- Editor's Rating
- Updates can be handy for the less advanced user
- Simplifies PC upkeep (time saver)
- All-in-one software
- Might not be suited to the more advanced user
- Windows can run some of the same tasks on a schedule
System Mechanic, a software product from iolo, is an all-in-one PC performance, repair, and upkeep utility for consumers. New features of System Mechanic 10 include CRUDD Remover, Program Accelerator, and Internet Connection Repair. We reviewed the software a few months ago but did not cover these three new features. So here, we’ll take a look at the new features and consider how useful they really might be for more advanced and less advanced users.
One nice thing about System Mechanic is that most of its tools can be individually utilized. You can also decide to do a full system repair, but it’s great to have this “other” option. If you’re already a System Mechanic user, and you decide that the new features in a System Mechanic update won’t be that useful to you, you can always wait to see what iolo will introduce in its next edition before installing any updates.
Here is my notebook’s PC Mark score before installing the System Mechanic software:
CRUDD Remover, one of the three new tools in System Mechanic 10, will scan your hard drive for applications that are similar and/or duplicated. According to iolo, CRUDD stands for “Commonly Redundant or Unnecessary Decelerators and Destabilizers.”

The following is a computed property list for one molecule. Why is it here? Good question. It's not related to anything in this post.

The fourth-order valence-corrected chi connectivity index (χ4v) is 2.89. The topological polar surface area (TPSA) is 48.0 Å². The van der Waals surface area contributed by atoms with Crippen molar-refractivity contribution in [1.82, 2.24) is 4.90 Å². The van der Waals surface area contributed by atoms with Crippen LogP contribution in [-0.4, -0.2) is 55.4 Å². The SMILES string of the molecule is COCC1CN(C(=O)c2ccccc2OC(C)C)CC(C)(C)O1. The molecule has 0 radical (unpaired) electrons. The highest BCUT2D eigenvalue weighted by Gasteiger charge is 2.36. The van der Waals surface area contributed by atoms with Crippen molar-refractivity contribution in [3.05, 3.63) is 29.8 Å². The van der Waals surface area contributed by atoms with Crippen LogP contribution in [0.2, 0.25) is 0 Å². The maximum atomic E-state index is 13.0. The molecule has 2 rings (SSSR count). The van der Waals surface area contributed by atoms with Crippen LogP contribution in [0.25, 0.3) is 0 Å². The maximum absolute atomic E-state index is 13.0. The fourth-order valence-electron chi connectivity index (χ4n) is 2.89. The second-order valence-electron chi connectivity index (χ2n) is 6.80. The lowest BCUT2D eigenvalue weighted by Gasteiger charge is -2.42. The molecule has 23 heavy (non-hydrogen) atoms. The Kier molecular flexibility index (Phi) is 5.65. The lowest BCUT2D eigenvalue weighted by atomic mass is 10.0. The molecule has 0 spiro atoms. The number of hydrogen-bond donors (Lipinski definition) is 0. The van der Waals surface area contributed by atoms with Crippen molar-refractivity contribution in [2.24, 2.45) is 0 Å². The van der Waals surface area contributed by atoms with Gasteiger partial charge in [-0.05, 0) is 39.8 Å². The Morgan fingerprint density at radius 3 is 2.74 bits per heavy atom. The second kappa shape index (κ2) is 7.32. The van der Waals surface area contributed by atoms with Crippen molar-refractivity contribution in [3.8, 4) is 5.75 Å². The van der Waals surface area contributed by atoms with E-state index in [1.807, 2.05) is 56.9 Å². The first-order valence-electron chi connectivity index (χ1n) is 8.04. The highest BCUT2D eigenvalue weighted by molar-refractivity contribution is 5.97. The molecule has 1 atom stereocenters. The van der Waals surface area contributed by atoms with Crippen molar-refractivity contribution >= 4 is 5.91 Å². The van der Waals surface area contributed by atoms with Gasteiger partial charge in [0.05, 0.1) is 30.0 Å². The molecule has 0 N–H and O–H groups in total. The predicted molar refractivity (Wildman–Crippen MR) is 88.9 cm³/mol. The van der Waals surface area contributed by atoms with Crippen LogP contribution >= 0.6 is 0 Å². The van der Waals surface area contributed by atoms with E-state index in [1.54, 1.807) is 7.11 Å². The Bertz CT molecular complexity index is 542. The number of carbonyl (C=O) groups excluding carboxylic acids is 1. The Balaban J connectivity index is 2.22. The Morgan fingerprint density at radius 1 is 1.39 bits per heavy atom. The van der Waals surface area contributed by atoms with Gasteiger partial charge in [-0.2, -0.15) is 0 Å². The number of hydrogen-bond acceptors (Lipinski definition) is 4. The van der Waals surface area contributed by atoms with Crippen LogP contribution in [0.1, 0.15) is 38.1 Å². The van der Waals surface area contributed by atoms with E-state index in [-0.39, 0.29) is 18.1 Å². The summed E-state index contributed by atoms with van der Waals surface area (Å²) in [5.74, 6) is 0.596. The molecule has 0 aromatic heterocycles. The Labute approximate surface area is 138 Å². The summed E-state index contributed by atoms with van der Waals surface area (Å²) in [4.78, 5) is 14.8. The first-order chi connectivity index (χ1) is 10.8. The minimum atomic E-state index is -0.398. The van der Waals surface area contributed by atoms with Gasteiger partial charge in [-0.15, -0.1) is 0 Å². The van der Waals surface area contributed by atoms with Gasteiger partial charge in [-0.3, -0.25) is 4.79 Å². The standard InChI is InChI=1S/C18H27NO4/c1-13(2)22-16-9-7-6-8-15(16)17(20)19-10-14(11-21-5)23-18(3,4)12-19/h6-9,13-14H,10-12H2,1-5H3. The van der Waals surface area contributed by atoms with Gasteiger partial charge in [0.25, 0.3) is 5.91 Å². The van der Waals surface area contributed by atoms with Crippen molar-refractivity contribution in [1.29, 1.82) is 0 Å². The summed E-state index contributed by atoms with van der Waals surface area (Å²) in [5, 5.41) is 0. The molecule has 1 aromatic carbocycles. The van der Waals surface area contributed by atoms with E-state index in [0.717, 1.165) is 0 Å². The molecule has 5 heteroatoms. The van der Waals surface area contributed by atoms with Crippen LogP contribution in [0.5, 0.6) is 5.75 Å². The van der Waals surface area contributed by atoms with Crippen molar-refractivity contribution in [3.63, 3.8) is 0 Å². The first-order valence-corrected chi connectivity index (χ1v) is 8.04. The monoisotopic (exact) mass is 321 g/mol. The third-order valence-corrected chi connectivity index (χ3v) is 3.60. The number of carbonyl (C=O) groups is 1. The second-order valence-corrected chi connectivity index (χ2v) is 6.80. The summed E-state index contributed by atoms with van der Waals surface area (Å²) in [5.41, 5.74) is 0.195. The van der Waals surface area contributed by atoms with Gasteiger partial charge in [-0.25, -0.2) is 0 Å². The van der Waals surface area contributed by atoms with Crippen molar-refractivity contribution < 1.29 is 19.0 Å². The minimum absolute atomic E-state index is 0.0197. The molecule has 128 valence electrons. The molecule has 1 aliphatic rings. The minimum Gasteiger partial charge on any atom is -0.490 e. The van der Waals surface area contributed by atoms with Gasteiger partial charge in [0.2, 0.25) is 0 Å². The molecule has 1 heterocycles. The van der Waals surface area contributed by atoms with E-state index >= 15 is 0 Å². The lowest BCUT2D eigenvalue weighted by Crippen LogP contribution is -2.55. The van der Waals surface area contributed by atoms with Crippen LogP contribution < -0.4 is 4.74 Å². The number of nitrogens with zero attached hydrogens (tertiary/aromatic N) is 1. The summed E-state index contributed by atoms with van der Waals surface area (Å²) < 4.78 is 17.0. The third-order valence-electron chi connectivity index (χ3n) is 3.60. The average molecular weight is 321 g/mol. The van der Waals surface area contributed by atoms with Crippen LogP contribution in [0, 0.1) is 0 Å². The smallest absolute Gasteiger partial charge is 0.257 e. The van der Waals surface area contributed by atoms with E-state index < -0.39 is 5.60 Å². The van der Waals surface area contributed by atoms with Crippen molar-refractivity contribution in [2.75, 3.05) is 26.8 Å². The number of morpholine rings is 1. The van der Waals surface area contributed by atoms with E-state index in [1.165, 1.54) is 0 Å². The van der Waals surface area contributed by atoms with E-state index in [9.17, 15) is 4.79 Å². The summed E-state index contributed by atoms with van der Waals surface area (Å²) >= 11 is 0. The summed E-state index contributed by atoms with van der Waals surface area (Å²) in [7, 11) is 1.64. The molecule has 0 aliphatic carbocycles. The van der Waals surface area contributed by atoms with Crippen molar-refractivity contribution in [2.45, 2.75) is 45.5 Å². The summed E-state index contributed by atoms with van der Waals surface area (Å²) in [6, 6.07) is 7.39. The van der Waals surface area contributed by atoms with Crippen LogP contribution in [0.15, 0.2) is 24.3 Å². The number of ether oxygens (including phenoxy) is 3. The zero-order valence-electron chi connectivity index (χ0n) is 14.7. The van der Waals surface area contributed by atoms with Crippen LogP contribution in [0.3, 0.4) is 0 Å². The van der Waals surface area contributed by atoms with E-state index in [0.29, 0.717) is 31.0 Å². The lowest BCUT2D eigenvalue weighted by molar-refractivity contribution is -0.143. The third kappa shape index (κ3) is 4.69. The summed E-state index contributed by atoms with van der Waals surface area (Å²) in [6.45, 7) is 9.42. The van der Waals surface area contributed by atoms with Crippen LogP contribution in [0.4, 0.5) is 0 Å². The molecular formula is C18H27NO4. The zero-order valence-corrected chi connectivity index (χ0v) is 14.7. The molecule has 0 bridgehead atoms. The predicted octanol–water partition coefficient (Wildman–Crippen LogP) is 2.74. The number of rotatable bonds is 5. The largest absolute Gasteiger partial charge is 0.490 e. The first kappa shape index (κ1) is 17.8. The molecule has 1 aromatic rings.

Before trying it out on my work PC, I asked myself whether the creators of this feature produced CRUDD Remover just because they wanted to use the term “crud” (or a play on that word). As it turned out, though, the CRUDD Remover did detect programs that are similar to each other (such as WinZip and WinRAR; Yahoo! Messenger and AIM) and duplicate versions of the same program.
When CRUDD detects a “duplicate or redundant” program, it asks whether you “use the program,” want to “uninstall” it, or want to “decide later.” This is definitely a smart move on iolo’s part. Can you imagine what might happen if the program simply deleted the programs it considered to be “redundant,” instead of asking for your permission first?
CRUDD Remover then gives you a summary of programs you decided to keep (if you did keep any) and adds these to your “preferred programs” list. Programs on this list won’t be labeled as redundant again. The preferred programs list shows the program name, the iolo category for the program — such as “chat/IM,” “Web browsers,” etc. — and the date the item was added to the list. You may then edit this list at any time.
Yet do you really need CRUDD Remover? Most newer versions of Windows make it difficult for you to have two programs that are exactly the same installed on your PC, anyway. (If you try to install a program that’s already installed, Windows asks you if you would like to “install it again.”)
CRUDD, however, might be worthwhile to use every once in a while — or when system resources are running low — just to let you see at a glance whether you have any “redundant” programs you can get rid of, such as an extra instant messaging app.
The description for Program Accelerator, another new feature in System Mechanic 10, says that the tool will “re-align programs and their dependent files on the hard drive to speed up program launch time and overall responsiveness.” This means that the tool will scan your hard drive and fix the fragmented files.